You can't please all of the people all of the time, but you can please some of the people (and animals) some of the time. What am I talking about? Well, the other day I really think the universe was trying to send me a message. Perhaps that was what it was, but I'm still not entirely sure. Either way, this salad will please all of the people all of the time:
but we'll get to that a little later. First the story.
On Monday we had a fourth annual charity golf outing that my company sponsors. I organize and run the event, which basically involves several weeks of bugging people to sign up and donate.
Then the day of, myself and a few other volunteers register all the participants and ask them again to donate money toward the cause in the form of raffle tickets and mulligans, ie do-overs, for their golf game. I don't mind hounding people for the money since in the end it goes to help out a great charity, The National Alliance on Mental Illness of Montgomery County, www.namimc.org.
It's a feel good day - one where you know all day that what you're doing is serving a purpose. And I think on a day like this, you try to do whatever good you can. It becomes addicting, that feeling of helping out.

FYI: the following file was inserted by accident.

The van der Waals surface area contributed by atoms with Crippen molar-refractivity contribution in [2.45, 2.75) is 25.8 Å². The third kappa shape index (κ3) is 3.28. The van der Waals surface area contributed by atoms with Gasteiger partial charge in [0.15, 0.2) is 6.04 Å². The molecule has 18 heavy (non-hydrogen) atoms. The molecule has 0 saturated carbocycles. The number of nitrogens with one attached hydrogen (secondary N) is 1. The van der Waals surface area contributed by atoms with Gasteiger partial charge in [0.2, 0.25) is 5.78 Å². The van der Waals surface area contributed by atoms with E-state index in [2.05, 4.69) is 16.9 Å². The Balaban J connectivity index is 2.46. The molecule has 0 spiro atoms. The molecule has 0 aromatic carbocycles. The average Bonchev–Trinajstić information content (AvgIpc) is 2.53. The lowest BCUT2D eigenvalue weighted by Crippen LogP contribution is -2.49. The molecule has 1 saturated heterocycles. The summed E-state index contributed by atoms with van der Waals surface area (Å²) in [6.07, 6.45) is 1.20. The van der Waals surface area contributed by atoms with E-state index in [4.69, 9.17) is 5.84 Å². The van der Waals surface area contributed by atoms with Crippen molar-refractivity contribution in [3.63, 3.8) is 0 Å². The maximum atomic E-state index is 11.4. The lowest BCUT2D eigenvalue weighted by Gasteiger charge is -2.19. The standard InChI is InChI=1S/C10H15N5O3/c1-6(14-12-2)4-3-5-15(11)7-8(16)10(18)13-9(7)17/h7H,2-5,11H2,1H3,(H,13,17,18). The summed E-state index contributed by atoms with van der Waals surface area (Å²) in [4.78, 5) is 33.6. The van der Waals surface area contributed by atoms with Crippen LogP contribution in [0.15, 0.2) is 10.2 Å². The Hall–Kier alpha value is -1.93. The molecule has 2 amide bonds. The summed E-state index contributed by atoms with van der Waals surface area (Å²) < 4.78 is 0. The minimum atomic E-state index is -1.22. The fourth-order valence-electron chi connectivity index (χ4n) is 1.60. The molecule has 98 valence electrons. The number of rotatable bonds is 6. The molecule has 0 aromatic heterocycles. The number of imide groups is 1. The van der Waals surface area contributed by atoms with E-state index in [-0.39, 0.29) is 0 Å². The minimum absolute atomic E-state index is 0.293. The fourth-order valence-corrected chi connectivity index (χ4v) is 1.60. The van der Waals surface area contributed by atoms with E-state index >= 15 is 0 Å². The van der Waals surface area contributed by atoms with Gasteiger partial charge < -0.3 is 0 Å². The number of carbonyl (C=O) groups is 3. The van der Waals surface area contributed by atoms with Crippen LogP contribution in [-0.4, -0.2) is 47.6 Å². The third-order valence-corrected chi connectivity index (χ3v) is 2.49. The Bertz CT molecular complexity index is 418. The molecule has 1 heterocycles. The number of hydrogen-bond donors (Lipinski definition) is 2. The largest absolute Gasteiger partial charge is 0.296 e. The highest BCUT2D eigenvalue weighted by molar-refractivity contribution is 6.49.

So that said, one of the gifts we distributed at the outing was a travel mug. Each mug came packaged in it's own cardboard box. We unwrapped about 100 mugs to give out to the players, leaving a stack of cardboard boxes. Thinking of the state of our environment today, I really hate to see all those boxes just be thrown away. I remembered that there is a bin in our office parking lot for cardboard recycling, so I volunteered to take all the disassembled boxes home with me. We got a separate trash bag, broke down all the little boxes, shoved them in the bag and set it aside to put in my car after registration so I could take them to the recycling bin on Tuesday.
I should have put them in my car right away because the maintenance crew at the golf course - simply doing their job - thought that the trash bag was full of, well you guessed it, trash. So when I wasn't paying attention my bag of cardboard boxes got swooped up and hauled away to be put in a regular dumpster. I was truly deflated when I discovered the bag of boxes missing. One of the volunteers put a positive spin on it, "Well, you did try," she said. And I guess at that point that was all I had going for me.
The day moved on and the event came to a successful close - we raised about $20,000 for the charity. I left the country club at around 9 p.m. to head home and while driving down one of the back roads I saw a shadowy figure on the road. At first I thought it was a deer, but upon closer inspection I realized it was a large white dog walking down the middle of the road!! It's pitch black and I'm on a windy back road. But what could I do? I couldn't just keep on driving without trying to help the poor dog?
So I stopped my car in the middle of the street, grabbed some turkey from the "doggie bag" (how appropriate) that I packed for my husband from the leftover buffet food, and started calling him. "Hear puppy, you're such a good boy! You want some turkey?"